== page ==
About #30DaysOfAction 2020

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For the past 21 years, November has been the month in which communities across the world mourn those who have died from anti-transgender hate-motivated violence. Thousands of trans people, allies, organizations, and media have been raising awareness of the injustices of each trans death, as soon as the information is available.

This year, our culture – both trans and mainstream – has become more acutely aware of the intersections of violence, identity, and systemic and interpersonal dynamics that contribute to this devastating harm. Awareness of these confluences also gives rise to more awareness of potential solutions and resolutions. 

Our immediate access to news through social media channels, has heightened our awareness of each tragic loss.  The death counts, on top of the numerous other injustices of racism, police misconduct, systemic violence, sexism, poverty, homelessness, bullying (in schools and by civic leaders), anti-Semitism and Islamophobia, ageism, rollbacks in legal protections, and increases in the rates of intimate partner violence…. All of this can feel overwhelming. 

It can feel like we in the trans community are in a constant state of mourning and rage.  The reality of our current world and our internal reactions to the events we learn about means that many of us are fearing for not only their own safety, but often feel a pervasive sense of hopelessness and helplessness, as well. We acknowledge this fear and know how paralyzing and painful it can be.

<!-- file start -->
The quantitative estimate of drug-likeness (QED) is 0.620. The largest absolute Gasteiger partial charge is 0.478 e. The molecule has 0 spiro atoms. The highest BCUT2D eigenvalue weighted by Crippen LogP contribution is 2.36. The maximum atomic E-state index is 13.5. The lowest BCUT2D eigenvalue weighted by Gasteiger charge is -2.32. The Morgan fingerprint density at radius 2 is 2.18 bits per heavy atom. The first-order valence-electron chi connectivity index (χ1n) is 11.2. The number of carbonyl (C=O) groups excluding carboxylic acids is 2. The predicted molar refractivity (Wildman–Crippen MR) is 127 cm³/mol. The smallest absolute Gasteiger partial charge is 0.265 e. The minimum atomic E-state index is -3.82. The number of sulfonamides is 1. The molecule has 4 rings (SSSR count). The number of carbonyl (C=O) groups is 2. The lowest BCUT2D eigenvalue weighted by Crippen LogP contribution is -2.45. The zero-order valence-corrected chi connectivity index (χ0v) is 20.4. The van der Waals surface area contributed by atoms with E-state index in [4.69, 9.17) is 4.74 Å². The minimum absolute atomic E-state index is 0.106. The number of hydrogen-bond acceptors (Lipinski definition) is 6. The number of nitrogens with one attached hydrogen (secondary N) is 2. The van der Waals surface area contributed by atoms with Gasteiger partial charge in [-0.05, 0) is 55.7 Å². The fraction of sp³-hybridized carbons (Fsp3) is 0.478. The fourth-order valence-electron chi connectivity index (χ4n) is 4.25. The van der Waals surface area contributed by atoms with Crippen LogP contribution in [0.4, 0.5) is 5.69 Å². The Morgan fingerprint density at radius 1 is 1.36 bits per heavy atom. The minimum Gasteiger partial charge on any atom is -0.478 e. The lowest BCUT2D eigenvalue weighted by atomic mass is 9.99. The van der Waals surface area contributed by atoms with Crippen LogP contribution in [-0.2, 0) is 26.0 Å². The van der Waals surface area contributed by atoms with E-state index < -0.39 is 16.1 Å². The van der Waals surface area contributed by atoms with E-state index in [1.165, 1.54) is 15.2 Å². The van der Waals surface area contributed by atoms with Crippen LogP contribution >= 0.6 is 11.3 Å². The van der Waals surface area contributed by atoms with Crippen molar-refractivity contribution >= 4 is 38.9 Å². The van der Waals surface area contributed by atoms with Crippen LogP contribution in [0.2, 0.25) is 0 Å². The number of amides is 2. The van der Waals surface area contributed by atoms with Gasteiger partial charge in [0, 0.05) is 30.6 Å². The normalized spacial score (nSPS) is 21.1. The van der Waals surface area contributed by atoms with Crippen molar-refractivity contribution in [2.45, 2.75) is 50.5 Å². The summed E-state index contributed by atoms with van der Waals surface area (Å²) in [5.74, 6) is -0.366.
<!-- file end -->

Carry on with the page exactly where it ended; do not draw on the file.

We also recognize that when communities experience social injustices and stigmatization, it is often difficult to join together to effect the change we want to see. It is especially difficult this year, as we physically distance from each other due to COVID-19.  Our anger often turns inward – towards ourselves or towards others in our community. All too often, communities begin to experience increased hostility and impose hierarchies on their own community, making it difficult, if not impossible, for people who have experienced violence or victimization to be heard, believed, and treated with compassion.

Violence is complex.

1. Murder is the most visible type of violence transgender people face. 

More than half of us are survivors of sexual violence, 30-50% of us have experienced intimate partner violence, and far too many of us have experienced high rates of stalking, dating violence, bullying, workplace harassment, and other types of violence (including suicide attempts and non-suicidal self-injury).

2. Murders happen for different reasons. 

Some anti-transgender homicides are clearly hate crimes due to gender identity or expression, but the details of others suggest domestic or dating violence, crimes of opportunity (street robberies or other non-targeted homicide), systemic violence against people based on race, religion, education, occupation, or other factors (including deaths in 2020 from police violence).

Suggesting that all trans murders are solely the result of transphobia or transmisogyny robs us of many opportunities to work to keep ourselves and each other safer.  It also diverts our attention from addressing the greater systemic issues that perpetuate violence in our country.

3. Violence, like our lives, is intersectional and multidimensional. 

There is no single cause; and no single solution. Instead, there are myriad of actions we – both transgender and non-transgender people – can take to help ourselves and each other reduce risks, increase safety, and create a world with less violence.

We need to mourn our dead. And it is equally important to protect our living. FORGE’s #30DaysofAction will provide people with a ideas, hope, and concrete action steps. Both together and as individuals, we have the power to reduce anti-trans violence.

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